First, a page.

Technology Wireless Communications 1
8
Utilities Diversified Utilities 1
Total                            153

 

Of course, one day does not a trend or correction make but it might be interesting to keep an eye on what the market does, and if it does correct, which sectors hold up better than the rest.

Will it be Basic Materials?  Financials?  Healthcare? Or some yet to be determined sector?

What do you think?

Flash crash, beginning of the end, or market rotation?

Advertisements

Tracking The IBD 50

I love looking at data, discovering new trends, and finding hidden cause and effect relationships.  That is probably why I like spending hours analyzing computer event and security logs.   I also tend to do the same thing researching the stock market, especially when I notice a dramatic change.  In this case, I noticed a lot of new stocks listed on the weekly IBD 50 list.  So, I started something that I have been meaning to do for quite some time but never really got around to it.  Until now.

Tracking the IBD 50 list.

We all know the only state the market stays in is a constant state of change.  Prices fluctuate every day, every minute.  And it stands to reason that any watch list will do the same, though not necessarily on a daily basis.  My “gut” was telling me that the IBD50 list had been fairly stable and now quite a few new members had joined the list.  Conversely, this meant quite a few had fallen off of the list.  Of course I wanted to see the evidence for myself.  So I sat down and started plotting out the last two months or so of reports.

This is what I came up with.

Listed below is the stock symbol, IBD’s Group Classification, and the week the stock appeared / or not on the list.  If it appeared on the list the number is the ranking IBD gave it from 1 – 50 with 1 being the best of the best.  If it did not appear on the list then that week is left blank.

Now I have not had a chance, nor enough back testing evidence, to find out if these changes are due to quarterly reports, market conditions, changes in market cycles, investor/consumer sentiment, hype, fear, or some combination of all of the above.   But at least I seem to have enough proof that my gut was right.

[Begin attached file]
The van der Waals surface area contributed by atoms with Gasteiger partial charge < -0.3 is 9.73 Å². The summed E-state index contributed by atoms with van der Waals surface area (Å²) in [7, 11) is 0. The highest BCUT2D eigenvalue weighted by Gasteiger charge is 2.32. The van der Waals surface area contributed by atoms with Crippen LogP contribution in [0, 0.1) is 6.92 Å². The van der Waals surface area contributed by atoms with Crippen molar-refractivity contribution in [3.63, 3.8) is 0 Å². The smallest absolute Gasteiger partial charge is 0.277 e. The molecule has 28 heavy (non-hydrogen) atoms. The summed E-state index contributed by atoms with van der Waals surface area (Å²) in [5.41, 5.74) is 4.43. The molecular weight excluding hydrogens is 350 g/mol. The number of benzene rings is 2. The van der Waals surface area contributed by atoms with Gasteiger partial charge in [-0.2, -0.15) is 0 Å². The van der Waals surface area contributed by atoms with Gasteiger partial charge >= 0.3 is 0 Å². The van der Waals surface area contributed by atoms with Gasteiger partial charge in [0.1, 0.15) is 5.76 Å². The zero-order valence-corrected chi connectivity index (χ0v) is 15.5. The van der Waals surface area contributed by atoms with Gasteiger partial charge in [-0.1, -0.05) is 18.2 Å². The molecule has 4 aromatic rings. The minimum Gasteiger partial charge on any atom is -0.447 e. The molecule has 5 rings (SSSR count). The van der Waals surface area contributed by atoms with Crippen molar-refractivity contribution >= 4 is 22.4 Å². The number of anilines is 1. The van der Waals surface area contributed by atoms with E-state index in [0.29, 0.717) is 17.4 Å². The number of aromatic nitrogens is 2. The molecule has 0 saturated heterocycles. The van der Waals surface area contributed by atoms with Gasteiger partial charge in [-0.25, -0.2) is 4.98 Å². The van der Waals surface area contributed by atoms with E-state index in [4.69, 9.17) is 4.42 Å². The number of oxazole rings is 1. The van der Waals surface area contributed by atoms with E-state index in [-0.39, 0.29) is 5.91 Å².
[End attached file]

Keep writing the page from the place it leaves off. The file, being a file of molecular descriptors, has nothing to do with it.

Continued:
Breaking it down into adds, drops, returns (on,off,back on again), and stay(remains on the list each and every week) and by sectors we get the following.  This was an attempt to see which sectors are strong and remain on the list, weak and dropping off, and gaining by being added to the list.

I’ll be tracking this further as time goes by and reposting any additional insights but I thought I would get it out there for those of you who might be interested.

I Can’t Complain

. . . but sometimes I still do.

–   Joe Walsh

Why do people complain even when things are going well?  Is it because of what could have been?   Is it because they feel that they have missed out on something even better.

“What could have been?”

In regards to investing, most people have rules by which we use to govern when to buy and when to sell.

Sometimes these rules, designed to protect us, or rather our capital / profits, can be seen as preventing us from earning even greater returns.

Some personal examples from the past month or so for me are . . .

OLED:

  • Bought 200 shares in April at $81.90.
  • Soon after OLED went on a nice 10% run (~$1800) but leveled off the week before earnings.
  • Happy with my quick profit, I sold 100 shares.  Still up ~ $900.00
  • But then I started thinking about all the “what if” scenarios around earnings.
  • Long story short, I bought a May 19 $95 call for $2.70 and sold an $85 put to finance it.
  • The stock reported record blow-out earnings and revisions and jumped 22%.
  • My remaining equity position made an additional $1900.
  • My out of the money call ~$900. Oh and the premium for the put brought that up to ~ $1200.
  • Yes, there was that voice saying I should have just kept my original investment.  Even though I was up a good $3000.

Greed is a terrible emotion.

EA:

  • I actually liked both EA and ATVI but EA was reporting after ATVI and had really good (cheap) options.  So I bought 3 May 12 $96 calls of EA before ATVI reported for $1.8 each.
  • Basically nothing happened.  The stock didn’t move much at all as a result of ATVI’s earnings.
  • So I sold 2 of the 3 for a very, very measly profit right before EA earnings report.
  • The next day those calls were worth somewhat north of $1100 each.
  • Who knew EA was going to pop 12% on earnings.
  • Certainly not the market.  They had options priced in for less than half that amount of a move.
  • Again, that little voice in the back of my head gave a very vocal 2200 cough.
  • Even though I was in the money by nearly another $1000 or so.

This week presents another “alternative” like minded play on earnings.  Similar to EA and ATVI.

Not that I am predicting a double digit return but the price is right.  IMHO.

Home Depot (HD) reports on the 16th.

Lowes (LOW) reports on the 24th.

The retail sector has taken a beating lately thanks to the likes of Macy’s and other big name brick and mortar retailers.  As a result LOW stock has fallen along with the sector.  HD has actually held up quite well.

One could very easily be tempted to buy HD before earnings because they are more directly related to the housing industry which has experienced remarkable strength lately.  LOW falls into this same category.